Fats and Oils in the Diet of Horses
Fats are an essential part of the nutrition of horses that have been pretty much ignored until recently. Fats consist of chains of carbon atoms strung together in various ways with two oxygen atom's at one end forming an organic acid, therefore these are called fatty acids. Fatty acids are produced by both plants and animals and they come in a number of configurations that effects the appearance, chemical properties, and nutritional value of the fat.
Depending on the length of these chains, how they are put together, the other atoms present, and most importantly the length of the chain they can be either liquids or solids at room temperature. Often the liquid form of fat is called "oils" and both belong to the larger family of chemicals called "lipids". We will use the term fat in this article to refer to all forms of dietary fatty acids.
Fats have 3 essential functions in the diet or metabolism of equines:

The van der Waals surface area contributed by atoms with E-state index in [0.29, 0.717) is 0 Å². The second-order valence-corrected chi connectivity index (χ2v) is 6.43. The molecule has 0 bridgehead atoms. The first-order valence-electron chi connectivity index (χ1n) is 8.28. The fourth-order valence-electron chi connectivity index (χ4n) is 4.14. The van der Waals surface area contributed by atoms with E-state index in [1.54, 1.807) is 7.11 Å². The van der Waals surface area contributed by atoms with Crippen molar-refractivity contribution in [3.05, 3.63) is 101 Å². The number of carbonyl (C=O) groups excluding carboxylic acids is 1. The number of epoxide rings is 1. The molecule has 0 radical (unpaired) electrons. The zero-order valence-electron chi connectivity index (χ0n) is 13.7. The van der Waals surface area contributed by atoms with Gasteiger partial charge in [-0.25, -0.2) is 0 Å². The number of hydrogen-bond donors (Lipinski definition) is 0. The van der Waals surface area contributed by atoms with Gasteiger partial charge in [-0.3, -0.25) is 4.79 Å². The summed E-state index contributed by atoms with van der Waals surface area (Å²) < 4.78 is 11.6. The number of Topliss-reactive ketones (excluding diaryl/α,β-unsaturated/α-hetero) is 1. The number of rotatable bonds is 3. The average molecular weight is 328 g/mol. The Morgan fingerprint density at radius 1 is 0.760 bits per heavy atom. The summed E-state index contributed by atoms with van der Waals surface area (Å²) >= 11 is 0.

- Aid in the absorption of the fat soluble vitamins (A,D,E,K) from the gut.
- Essential fatty acids, the omega-3 and omega-6's, are required for the synthesis of some chemicals that the body needs for normal function.
- A concentrated source of energy.
Surprisingly fat supplemented diets are also beneficial in several equine disease conditions and well tolerated in relatively high concentrations in the diet. This is surprising because horses have evolved as a grazing animal whose natural foodstuffs are very low in fats. This article discusses fat as a nutrient in the horses diet, diseases that may benefit from fat supplementation, and how to go about buying and supplementing the horses diet with fats.
~Word Count: 3290 words (The average magazine page contains about 600 words);
~Last Updated: April 17, 2011;
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Discussions on Fats and Oils in the Diet of Horses
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